Wren Ross    617-924-SING

The Albuquerque Journal (Sunday Edition) - January 19, 2003

Amateur and professional writers unravel life and philosophy in tales of "Knit Lit"

Some Good Yarns

"KnitLit - Sweaters and Their Stories ... and Other Writing about Knitting" edited by Linda Roghaar and Molly Wolf

Three Rivers Press, $13, 260 pp.

Valentina Devine, Wren Ross, Luisa Golenter, Luis Tovar, Rosalia Feinstein and Lauren Baldwin are to sign, discuss 'KnitLit" at 7 p.m. Thursday, Jan. 23, Page One, 11018 Montgomery NE

Journal Staff Writer

Taking a cue from Abraham Lincoln's Gettysburg Address, Lauren Baldwin says the anthology "KnitLit" is really writing "of the people for the people."

Baldwin, an Albuquerque attorney, mother and knitter, is one of six present or former New Mexicans who contributed stories in the popular anthology.

The others are Valentina Devine of Los Alamos; Luisa Gelenter, owner of La Lana Wools in Taos; Rosalia Feinstein of Albuquerque; former Albuquerque resident Luis Tovar who apparently lives in Texas; and Wren Ross, who lives part of the year in Arroyo Hondo.

All six of them are to attend a book signing for "KnitLit" on 'Thursday at Page One.

"Every knitter tells a story and what is going through their fingers into the yarn," Ross said in a phone interview from her car in Boston, Mass.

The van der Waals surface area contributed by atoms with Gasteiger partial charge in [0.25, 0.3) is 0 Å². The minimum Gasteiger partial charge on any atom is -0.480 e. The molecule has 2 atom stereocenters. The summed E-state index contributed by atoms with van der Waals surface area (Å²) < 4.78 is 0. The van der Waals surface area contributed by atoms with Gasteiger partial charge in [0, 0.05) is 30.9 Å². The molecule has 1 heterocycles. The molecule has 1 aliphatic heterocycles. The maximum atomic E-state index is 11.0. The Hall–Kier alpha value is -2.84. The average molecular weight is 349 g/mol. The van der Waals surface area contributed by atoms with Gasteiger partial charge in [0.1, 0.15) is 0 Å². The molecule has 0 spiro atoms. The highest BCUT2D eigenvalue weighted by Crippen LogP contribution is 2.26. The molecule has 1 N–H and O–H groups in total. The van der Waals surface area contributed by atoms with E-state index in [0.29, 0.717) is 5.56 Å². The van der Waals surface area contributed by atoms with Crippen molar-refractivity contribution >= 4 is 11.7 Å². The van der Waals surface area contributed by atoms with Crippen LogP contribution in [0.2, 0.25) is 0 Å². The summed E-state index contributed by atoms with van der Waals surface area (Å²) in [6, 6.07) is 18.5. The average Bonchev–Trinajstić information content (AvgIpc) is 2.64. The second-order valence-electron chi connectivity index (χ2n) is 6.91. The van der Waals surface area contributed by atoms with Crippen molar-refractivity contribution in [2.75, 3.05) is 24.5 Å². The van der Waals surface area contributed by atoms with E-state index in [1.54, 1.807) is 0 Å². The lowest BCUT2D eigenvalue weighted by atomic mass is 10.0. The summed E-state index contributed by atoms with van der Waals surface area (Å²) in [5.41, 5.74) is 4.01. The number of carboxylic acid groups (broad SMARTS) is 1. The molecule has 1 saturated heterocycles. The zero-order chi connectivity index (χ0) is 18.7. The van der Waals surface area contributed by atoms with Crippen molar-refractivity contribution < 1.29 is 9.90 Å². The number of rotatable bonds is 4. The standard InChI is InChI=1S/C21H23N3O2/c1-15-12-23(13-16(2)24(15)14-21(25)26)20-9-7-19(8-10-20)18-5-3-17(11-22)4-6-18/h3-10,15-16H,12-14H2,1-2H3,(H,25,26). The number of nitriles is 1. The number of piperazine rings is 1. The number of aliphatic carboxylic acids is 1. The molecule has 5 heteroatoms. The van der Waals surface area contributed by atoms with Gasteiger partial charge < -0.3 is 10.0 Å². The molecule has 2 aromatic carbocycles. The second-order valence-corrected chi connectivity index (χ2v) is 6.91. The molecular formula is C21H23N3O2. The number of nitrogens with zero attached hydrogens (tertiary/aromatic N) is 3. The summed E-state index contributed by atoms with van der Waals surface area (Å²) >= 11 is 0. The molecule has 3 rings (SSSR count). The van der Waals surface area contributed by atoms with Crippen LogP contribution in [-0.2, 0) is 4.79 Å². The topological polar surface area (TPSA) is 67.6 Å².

Her own story in "KnitLit" is "Tangles," which relates the many kinds of tangles with yarn and with one's personal life that can occur. Yet Ross writes that a tangle can be a light through the tunnel of confusion. As for knitting, Ross said that "you always remember the sweater you made when you were moving or when you divorced. Most know what project they were working on on Sept. ll."

Ross credits "KnitLit" editors Linda Roghaar and Molly Wolf for tapping into a whole body of stories.

Devine's story, "Stick to It!" talks about knitting for years before she had an epiphany after attending class in Washington, D.C., that exposed her to new designs. "When I walked into the class and saw Joyce Edwards' work, I thought, 'Oh, no, what am I doing here'. But I stayed and it changed my whole outlook on knitting," Devine said.

Now Devine makes sweaters, shawls and wall hangings of her own designs that are shown in boutiques and bought by film stars. "Julia Roberts is wearing my hat in the niovie'Stepmom.' Her little red hat. That's my hat," she said.

"I use a technique where I knit in different directions so it's not all horizontal or vertical. Very free form."

Gelenter's story in the compilation is "Wild Harvesting." Tovar's article is "Wolf Scarf." Feinstein's is called "Big Ugly." And Baldwin's story is titled "Road Kill."

Baldwin finds "KnitLit" special because it contains stories by amateur and professional writers. "It includes people who have never been published, like me, and people who do not even write very much and just had something they thought was worth adding... That kind of writing is vital to the artistic community and to the community at large," she said.


Contact Wren Ross by phone at 617-924-SING (7464) or email: wren@wrenross.com
Copyright © 2002 Wren Ross. All rights reserved.